At 2 a.m., the Captain released them under the "every man for himself" law and said "you can go now, boys. You've done your job well." Despite the release, they remained at their post--Phillips still tapping out the CQD even though the power to the wireless was gone. Bride had to shake him into awareness. They left the wireless shack, stepping over the body of the unconscious stoker, and emerged onto the rapidly flooding deck. The boys noticed a group of men trying to lower and launch the Collapsible boats latched to the roof of the officers' quarters but "having a rather rough time at it." They climbed up and assisted in pushing B off, which landed upside-down. Then, everyone scrambled for the boat deck again. Bride got down first, and looked up for Phillips. Jack was still standing on the roof and this is the last time the junior wireless operator saw him alive. Bride had a grip on one of the oar locks of the upset raft when a giant wave caused by the bow dipping under washed him and nearly everyone else working on the Collapsibles overboard.

After being washed off the sinking ship, Bride found himself underneath the overturned Collapsible B, gasping for breath in the air pocket and bumping his head on the seats. The water was 28 degrees that night and he was stuck under the boat for "what seemed a lifetime." Finally, the junior wireless operator took a huge gulp of air, dived, and clamored aboard the overturned B. There was just enough space for him to roll on; being the "last man they invited on board." 28 men would climb on top of the Collapsible that night. Among them, Second Officer Charles Lightoller and Jack Thayer. Young Thayer, only 17 years old, was sitting right behind Bride on the upset raft and they held on to each other's jackets so as not to slip off. When the men on Collapsible B started to dispair and loose hope of rescue, Bride called out over and over: "The Carpathia is coming. I gave her our position. There is no mistake. We should see her lights at 4 or a little after."

As the Second Officer, Lightoller naturally took charge of the boat and, at daybreak, made everyone stand up and "surf" to counteract the waves of the early morning hours. Until then, the men sat, kneeled or lay on the raft. Bride--whose feet and legs up to the knees had been submerged in the water all night and jammed up against the cork fender--couldn't stand so just pulled his legs out of the water as best he could.

The Carpathia's rockets were sighted at 3:30 and, when she finally came into view, cheering arose from all the scattered lifeboats. The crew in Boat 13 had sung 'Pull For The Shore Sailor' the entire night and they renewed it with gusto as they pulled for the rescue ship. The men on Collapsible B, silent for most of the night, all began to chatter excitedly. Still, their boat was in sorry shape and it was doubtful that they'd ever make it to the Carpathia. Second Officer Lightoller withdrew his officer's whistle and blew it to alert the nearby right-side-up boats that they were in trouble. Two--Boats 4 and 12--turned around and rescued the men on Collapsible B. Jack Thayer and a few others lifted Bride from B to 12 since he was "in a bad way," having completely lost the ability to walk since his feet were so frost-bitten. Jack Thayer had also made it a point to keep a tight hold on Bride the last half-hour so he would not slip off the raft into the icy, dark water.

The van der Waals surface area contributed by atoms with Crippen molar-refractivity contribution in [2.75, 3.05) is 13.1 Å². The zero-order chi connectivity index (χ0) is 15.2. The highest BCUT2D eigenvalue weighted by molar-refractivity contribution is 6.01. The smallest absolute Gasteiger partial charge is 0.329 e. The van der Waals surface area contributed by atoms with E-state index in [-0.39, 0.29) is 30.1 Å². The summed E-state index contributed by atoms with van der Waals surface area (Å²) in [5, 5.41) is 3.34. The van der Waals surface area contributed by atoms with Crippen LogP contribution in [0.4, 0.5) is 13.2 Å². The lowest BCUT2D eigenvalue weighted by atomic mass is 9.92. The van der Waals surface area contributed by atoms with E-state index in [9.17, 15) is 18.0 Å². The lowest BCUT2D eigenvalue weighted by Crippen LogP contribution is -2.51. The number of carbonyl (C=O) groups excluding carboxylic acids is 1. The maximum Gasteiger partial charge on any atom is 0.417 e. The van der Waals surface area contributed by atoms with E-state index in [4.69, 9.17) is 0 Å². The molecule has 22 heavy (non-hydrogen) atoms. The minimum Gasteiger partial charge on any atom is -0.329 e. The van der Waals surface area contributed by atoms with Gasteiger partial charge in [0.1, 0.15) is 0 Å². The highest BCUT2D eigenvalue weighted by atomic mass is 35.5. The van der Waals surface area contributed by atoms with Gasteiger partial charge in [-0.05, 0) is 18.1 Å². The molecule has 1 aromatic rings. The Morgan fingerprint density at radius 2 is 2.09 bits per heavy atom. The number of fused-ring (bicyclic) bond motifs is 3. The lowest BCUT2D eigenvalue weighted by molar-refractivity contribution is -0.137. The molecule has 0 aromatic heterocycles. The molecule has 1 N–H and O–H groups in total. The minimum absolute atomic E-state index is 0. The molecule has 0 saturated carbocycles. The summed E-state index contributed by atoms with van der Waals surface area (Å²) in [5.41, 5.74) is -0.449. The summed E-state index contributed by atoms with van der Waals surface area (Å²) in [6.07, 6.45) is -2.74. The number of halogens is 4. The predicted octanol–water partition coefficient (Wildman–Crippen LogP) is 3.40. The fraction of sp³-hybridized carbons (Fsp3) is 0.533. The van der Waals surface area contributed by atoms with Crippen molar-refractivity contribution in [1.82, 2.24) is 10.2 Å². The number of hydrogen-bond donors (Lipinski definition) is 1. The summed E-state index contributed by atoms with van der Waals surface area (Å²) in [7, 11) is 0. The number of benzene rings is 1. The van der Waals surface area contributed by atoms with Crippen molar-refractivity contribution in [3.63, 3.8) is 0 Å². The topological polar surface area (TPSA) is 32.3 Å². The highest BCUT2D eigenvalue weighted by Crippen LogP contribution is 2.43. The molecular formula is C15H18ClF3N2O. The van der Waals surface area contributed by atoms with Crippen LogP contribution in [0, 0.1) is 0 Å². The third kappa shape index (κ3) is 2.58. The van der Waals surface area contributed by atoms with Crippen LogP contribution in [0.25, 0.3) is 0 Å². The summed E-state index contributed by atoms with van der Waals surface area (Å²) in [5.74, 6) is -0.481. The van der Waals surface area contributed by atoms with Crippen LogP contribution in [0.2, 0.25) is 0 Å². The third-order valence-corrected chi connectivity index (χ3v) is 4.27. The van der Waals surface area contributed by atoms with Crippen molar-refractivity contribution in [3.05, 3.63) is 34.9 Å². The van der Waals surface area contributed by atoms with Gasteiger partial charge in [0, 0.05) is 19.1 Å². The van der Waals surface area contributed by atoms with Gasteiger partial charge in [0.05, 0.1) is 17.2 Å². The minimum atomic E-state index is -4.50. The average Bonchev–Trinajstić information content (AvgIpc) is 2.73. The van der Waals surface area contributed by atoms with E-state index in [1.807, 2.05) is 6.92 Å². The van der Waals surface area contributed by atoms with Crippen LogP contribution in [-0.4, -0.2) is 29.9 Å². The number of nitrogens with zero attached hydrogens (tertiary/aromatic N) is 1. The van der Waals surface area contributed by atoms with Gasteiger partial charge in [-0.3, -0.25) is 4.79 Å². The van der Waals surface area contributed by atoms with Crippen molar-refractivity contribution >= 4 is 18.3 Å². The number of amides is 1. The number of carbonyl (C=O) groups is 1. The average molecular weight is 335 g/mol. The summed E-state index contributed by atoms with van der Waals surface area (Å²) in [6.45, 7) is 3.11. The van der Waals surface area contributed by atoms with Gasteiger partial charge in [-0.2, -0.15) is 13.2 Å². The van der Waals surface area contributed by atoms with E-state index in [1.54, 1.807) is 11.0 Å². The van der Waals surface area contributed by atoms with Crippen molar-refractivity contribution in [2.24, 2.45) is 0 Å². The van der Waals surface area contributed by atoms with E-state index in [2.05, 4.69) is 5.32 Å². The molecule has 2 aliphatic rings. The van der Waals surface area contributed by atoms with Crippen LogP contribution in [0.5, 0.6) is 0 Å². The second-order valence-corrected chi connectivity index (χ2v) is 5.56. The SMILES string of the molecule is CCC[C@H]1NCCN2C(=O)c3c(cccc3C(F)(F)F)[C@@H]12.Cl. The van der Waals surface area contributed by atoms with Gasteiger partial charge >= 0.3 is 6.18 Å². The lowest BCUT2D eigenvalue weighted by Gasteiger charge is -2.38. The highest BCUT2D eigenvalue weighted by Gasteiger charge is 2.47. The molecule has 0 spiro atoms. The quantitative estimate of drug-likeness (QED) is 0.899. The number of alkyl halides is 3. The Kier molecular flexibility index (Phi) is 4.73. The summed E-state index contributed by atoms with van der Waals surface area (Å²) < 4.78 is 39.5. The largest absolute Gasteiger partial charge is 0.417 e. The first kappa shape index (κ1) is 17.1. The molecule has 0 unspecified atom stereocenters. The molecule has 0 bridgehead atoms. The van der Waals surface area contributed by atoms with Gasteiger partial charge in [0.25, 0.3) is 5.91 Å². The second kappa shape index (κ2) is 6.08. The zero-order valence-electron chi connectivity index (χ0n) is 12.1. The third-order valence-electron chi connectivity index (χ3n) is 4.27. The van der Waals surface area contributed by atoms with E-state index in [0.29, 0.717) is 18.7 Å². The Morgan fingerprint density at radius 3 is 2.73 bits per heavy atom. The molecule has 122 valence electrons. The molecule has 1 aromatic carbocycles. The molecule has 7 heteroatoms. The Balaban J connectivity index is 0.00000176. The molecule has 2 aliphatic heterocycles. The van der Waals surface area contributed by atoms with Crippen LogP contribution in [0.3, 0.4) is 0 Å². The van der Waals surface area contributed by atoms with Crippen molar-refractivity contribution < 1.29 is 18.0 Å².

Harold Bride's strength held out till he reached the deck of the Carpathia. As he was walking the length of Boat 12 to reach the rope ladder, he turned his head as he passed a dead man--Jack Phillips. Bride continued, still too numb from shock and cold to register that image right away. Once on deck, he fainted and was carried to the infirmary to treat his frostbitten and crushed feet. Bride awoke once to see a woman leaning over him, fanning back his hair, and felt people prying off his boots to get at his feet. Later on, when he agreed to help transmit the list of survivors' names and other traffic, Bride had to be carried to the wireless room of the Carpathia. The two Harolds (Bride and Harold Cottam--the Carpathia's Marconi man) worked almost non-stop tapping out the names of survivors. Bride didn't even know the ship had docked in New York till Mr. Marconi himself entered the wireless shack and said "There's no point to that now, son." He looked up and said, "Sir, Phillips is gone."

Bride was taken to hospital for further treatment of his injuries and--when called to testify at the US Inquiry--had to be wheeled in in an invalid's chair. Senator William Alden Smith grilled him mercilessly about his behavior after the sinking. The two Harolds had refused to reply to any messages that came in and only transmitted the survivors list. Even a request from the president was ignored. They were following "captain's orders" of only transmitting disaster related messages. Senator Smith accused them of withholding information for personal gain. Both wireless boys denied it, but Bride did receive $1000 for his exclusive story to the New York Times and Cottam $750. Considering they usually made less than $30 a month, that was some serious cash. Bride--fastly becoming upset with his treatment by Smith--proclaimed that "by the end of this everyone will know the truth." After making a return appearance at the US Inquiry, the 2 Harolds finally were allowed to go home.

I'd like to thanks Molly for her information.